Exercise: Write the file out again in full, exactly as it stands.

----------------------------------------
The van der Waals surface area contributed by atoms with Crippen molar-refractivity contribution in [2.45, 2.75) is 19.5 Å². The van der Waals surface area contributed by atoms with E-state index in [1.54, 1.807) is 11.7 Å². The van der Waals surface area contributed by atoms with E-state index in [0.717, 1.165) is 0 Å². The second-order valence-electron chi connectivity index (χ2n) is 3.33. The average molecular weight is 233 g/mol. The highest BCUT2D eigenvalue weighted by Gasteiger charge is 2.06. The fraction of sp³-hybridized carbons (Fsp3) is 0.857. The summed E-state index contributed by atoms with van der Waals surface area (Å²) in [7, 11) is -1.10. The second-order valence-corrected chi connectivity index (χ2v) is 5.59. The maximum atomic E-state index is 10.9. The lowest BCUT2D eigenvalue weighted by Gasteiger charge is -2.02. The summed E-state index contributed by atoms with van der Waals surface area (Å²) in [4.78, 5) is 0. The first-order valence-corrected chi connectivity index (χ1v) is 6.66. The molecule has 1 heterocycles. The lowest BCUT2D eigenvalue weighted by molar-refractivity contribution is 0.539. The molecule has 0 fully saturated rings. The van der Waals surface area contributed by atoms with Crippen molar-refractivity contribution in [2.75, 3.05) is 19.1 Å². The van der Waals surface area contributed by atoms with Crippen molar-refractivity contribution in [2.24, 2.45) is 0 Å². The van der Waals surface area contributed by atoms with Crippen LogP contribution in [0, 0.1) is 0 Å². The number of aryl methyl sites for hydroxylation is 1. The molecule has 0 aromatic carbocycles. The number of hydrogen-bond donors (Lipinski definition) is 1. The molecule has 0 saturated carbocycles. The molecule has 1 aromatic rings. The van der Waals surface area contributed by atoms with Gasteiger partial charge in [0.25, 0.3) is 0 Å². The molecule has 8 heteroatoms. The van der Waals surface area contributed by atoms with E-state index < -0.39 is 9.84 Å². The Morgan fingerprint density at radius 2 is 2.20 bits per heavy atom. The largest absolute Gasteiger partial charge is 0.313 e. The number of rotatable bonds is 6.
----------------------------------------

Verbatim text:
The van der Waals surface area contributed by atoms with Crippen molar-refractivity contribution in [2.45, 2.75) is 19.5 Å². The van der Waals surface area contributed by atoms with E-state index in [1.54, 1.807) is 11.7 Å². The van der Waals surface area contributed by atoms with E-state index in [0.717, 1.165) is 0 Å². The second-order valence-electron chi connectivity index (χ2n) is 3.33. The average molecular weight is 233 g/mol. The highest BCUT2D eigenvalue weighted by Gasteiger charge is 2.06. The fraction of sp³-hybridized carbons (Fsp3) is 0.857. The summed E-state index contributed by atoms with van der Waals surface area (Å²) in [7, 11) is -1.10. The second-order valence-corrected chi connectivity index (χ2v) is 5.59. The maximum atomic E-state index is 10.9. The lowest BCUT2D eigenvalue weighted by Gasteiger charge is -2.02. The summed E-state index contributed by atoms with van der Waals surface area (Å²) in [4.78, 5) is 0. The first-order valence-corrected chi connectivity index (χ1v) is 6.66. The molecule has 1 heterocycles. The lowest BCUT2D eigenvalue weighted by molar-refractivity contribution is 0.539. The molecule has 0 fully saturated rings. The van der Waals surface area contributed by atoms with Crippen molar-refractivity contribution in [2.75, 3.05) is 19.1 Å². The van der Waals surface area contributed by atoms with Crippen molar-refractivity contribution in [2.24, 2.45) is 0 Å². The van der Waals surface area contributed by atoms with Crippen LogP contribution in [0, 0.1) is 0 Å². The number of aryl methyl sites for hydroxylation is 1. The molecule has 0 aromatic carbocycles. The number of hydrogen-bond donors (Lipinski definition) is 1. The molecule has 0 saturated carbocycles. The molecule has 1 aromatic rings. The van der Waals surface area contributed by atoms with Gasteiger partial charge in [0.25, 0.3) is 0 Å². The molecule has 8 heteroatoms. The van der Waals surface area contributed by atoms with E-state index < -0.39 is 9.84 Å². The Morgan fingerprint density at radius 2 is 2.20 bits per heavy atom. The largest absolute Gasteiger partial charge is 0.313 e. The number of rotatable bonds is 6.